Ready to find and purchase a home? Before you finalize a house purchase, perform a home inspection – you'll be glad you did. Because if you review a home inspection report, you can determine the best course of action relative to a home purchase.
Experienced, knowledgeable real estate agents are experts in attracting potential buyers to home showings.
When you initially meet with prospective real estate agents to determine which one would be the best fit for your needs, you can get a pretty good sense of how marketing-savvy they are.
Since marketing is one of the most important parts of their job description, a well-trained, motivated real estate agent will know how to effectively use the Internet, their network of personal contacts, and a variety of other techniques to draw in qualified prospects.
Is there anything that you, as the homeowner, can do to help market your home?
Although it's your real estate agent's role to advertise, promote, and publicize your real estate listing to targeted groups and the general public, there is one huge thing you can do to help: Try to keep your house and property looking impeccable at all times. While that goal may be easier said than done, it's worth some extra time and effort to make your home as inviting and appealing to house hunters as possible.
Here are two ways you can increase your home's marketability and help spark more interest among prospective buyers:
- Meticulous neatness and cleanliness gives your home instant appeal. On the other hand, a messy, disorganized home or yard will send the wrong message to people touring your house. While it may be counterproductive to have your house reeking from ammonia and harsh cleaning chemicals, keeping countertops, floors, and walls clean will help your real estate agent present your home in its best possible light. Hopefully, you'll be able to enlist the help of everyone in the family (except pets) to clean up after themselves and keep their rooms and play areas looking civilized!
- Help maintain curb appeal! As the cliché goes (or was it an old mouthwash commercial?): "You don't get a second chance to make a great first impression!" For that reason, it's vitally important for your lawn to look well manicured and your house to be free from peeling paint and yard clutter. Another eyesore that detracts from first impressions is the sight of weeds growing out of cracks in your driveway or walkway. The cracks, themselves, are a problem you might want to address, but the weeds (or grass) poking through them is like adding insult to injury! If you don't want to spray them with some toxic, store-bought weed killer, then research natural ways to kill weeds.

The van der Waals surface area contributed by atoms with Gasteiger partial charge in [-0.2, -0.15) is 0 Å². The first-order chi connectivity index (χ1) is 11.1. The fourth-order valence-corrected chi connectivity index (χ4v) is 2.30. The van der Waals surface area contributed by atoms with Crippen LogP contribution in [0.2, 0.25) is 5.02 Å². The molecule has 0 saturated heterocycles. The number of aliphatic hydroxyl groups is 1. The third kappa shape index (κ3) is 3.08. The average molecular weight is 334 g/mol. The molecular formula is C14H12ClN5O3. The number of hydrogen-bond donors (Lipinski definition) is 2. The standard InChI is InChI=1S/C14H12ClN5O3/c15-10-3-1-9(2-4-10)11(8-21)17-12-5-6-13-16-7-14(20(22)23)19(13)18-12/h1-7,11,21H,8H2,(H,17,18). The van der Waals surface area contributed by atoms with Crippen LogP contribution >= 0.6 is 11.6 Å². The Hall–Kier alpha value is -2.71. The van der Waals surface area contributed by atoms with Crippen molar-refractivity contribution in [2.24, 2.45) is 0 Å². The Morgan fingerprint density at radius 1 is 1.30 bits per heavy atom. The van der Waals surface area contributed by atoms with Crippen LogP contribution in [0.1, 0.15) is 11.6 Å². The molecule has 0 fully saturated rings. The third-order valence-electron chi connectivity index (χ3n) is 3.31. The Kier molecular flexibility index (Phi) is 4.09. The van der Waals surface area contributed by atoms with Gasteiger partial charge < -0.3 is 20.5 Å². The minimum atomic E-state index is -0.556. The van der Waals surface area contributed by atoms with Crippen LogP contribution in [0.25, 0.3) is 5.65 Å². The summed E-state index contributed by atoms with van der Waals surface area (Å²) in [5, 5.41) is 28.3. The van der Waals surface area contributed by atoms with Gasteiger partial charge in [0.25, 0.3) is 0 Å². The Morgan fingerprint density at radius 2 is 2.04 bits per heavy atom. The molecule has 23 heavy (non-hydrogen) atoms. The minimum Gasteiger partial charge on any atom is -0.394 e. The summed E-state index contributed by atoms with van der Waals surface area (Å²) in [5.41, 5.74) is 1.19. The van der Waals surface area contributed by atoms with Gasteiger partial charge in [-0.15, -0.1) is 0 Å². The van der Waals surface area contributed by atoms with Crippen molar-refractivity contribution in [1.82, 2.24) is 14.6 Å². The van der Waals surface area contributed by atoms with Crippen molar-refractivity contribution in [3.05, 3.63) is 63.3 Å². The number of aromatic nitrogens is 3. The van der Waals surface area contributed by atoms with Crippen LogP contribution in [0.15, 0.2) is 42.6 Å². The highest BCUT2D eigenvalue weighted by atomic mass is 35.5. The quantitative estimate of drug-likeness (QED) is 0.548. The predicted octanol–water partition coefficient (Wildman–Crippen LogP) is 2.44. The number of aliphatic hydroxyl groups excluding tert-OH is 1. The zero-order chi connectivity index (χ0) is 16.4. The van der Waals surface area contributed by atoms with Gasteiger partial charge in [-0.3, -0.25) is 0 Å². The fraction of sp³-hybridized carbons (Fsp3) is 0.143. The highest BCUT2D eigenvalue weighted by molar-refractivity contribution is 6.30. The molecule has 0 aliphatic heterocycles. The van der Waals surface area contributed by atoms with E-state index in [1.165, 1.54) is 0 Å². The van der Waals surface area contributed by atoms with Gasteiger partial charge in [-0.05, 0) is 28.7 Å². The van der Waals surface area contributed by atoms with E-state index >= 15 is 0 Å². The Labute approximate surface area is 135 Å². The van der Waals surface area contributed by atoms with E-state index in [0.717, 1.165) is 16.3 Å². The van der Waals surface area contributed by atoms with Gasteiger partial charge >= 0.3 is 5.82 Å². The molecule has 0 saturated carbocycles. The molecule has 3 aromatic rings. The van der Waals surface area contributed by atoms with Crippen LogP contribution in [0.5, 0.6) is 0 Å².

When you’re thinking about purchasing a home, an old house versus that new one is something to ponder. If you’ve thought about buying an older home, consider each of these areas before making an offer. Have your agent write contingencies into your contract, and by all means, don’t forego an inspection.
Say what? A lot of folks don’t realize that over the years, materials routinely used in homebuilding fall out of favor and become potential issues when you decide to renovate or remodel your older home. Some examples of hazardous materials are:
- Lead pipes. Once used for standard plumbing, even sealed lead pipes can eventually allow toxic lead to leach into your water. Replacing all the plumbing in your home is an extensive and expensive process entailing removing floors and walls, tearing out concrete, and digging up landscaping. Before making an offer, have the water tested for lead.
- Lead pipes aren’t the only problem. Older homes often have lead paint as well. Although it may be painted over with a non-hazardous paint, if paints chip and reveal the older materials, you might be exposed to higher concentrations of lead than you realize.
- Asbestos. Homes built before the 1980s often had asbestos in the ceiling texture and insulation. Removing asbestos is an expensive side cost to any renovation. In addition to interior asbestos, many homes have asbestos siding and roofing materials that require HazMat removal as well. If the existing materials remain in place, there’s no law against them, but if you disturb them to install an addition or reface your home, they require proper mitigation.
A common issue with older homes is damage to the foundation from years of shifting ground, water seepage and expansion, and improper additions. When more weight sits on a home, from a new roof installed over the top of the old one, for example, the extra weight puts stress on bearing walls and the foundation. Footers exposed to erosion from running water might not continue to carry that weight. You won’t notice it at first, but eventually, you’ll find yourself repairing cracks in the plaster more frequently. An experienced home inspector will detect potential problems, so pay attention to the inspector’s report about potential, future issues with a home.
Lastly, older homes have long-term exposure to pests. Termites, carpenter ants, and other wood-damaging pests can hide their damage from you, but an inspector knows where to look. Along with disclosure of asbestos and lead issues, insist on pest control mitigation in your contract for an older home. Let your agent know how old a home you’re willing to purchase to avoid these issues.